1 is bigger than a coffee cup, but smaller than a dinner plate

I chose to think of this in terms of the diameter of the seed head – if you include the petals I think this would be bigger than most dinner plates!

2 is smaller than a cat but bigger than a kitten

An adult sized ceramic clog – in wonderful Delft blue

3 is bigger than a baseball but smaller than a football

A sculpture of a child’s head from the Allard Pearson Museum.
(Just how big is a football?)

4 is smaller than a car, but bigger than a bicycle

A boat! This image fools the eye because the perspective makes the bike look bigger than the boat and the boat look bigger than the car.

5 is bigger than a letter but smaller than a folio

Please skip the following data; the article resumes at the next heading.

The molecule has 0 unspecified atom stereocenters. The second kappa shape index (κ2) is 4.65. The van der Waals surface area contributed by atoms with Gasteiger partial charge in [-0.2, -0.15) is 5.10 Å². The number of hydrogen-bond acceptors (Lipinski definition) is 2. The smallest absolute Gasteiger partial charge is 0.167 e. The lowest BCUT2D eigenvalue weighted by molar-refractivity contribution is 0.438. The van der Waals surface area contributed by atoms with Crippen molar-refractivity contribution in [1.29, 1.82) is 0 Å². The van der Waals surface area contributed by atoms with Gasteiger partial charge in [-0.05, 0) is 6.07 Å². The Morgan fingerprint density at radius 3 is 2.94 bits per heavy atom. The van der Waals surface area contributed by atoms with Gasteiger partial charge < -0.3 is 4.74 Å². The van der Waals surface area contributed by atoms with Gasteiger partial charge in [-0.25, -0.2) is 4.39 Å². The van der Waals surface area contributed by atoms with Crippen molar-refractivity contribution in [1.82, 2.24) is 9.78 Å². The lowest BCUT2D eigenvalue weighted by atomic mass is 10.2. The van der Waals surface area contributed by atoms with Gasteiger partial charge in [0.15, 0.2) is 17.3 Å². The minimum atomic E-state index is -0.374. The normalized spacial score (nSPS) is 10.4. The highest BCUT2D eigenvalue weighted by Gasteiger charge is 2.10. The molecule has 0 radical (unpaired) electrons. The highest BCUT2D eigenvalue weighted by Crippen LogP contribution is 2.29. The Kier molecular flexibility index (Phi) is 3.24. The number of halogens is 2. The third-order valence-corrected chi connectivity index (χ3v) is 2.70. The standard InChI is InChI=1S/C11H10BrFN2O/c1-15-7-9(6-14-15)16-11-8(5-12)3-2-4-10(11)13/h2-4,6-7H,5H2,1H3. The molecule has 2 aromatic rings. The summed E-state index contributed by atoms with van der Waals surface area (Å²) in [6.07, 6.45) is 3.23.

A bar of Chocolate. It’s a slight cheat – it’s bigger than a letter, we’ll be taste-testing this today.

Did this exercise break out the creativity?

Sort of – I started out with specific things in mind to look for, and dipped into my image library for a couple of them. The last one was actually the first that I took. This could easily be adapted as a break out exercise for a longer workshop, and allowing the use of existing image libraries could make it work for a virtual audience. Maybe you could use your company’s products for the size limits. It was fun to do but not super creative for me.

The Danger of False Positives

The danger of false positives as text with positive and neutral symbols on left of text

The security IT teams where I work are intent on protecting the company from emails that might cause damage to the company, so they’ve been working on new Spam filters, and they’ve decided to put a notification at the top of each email that comes from outside the company. However we use a lot of third party online tools and now notifications from these tools – which I need to see – are flagged as being from outside the company.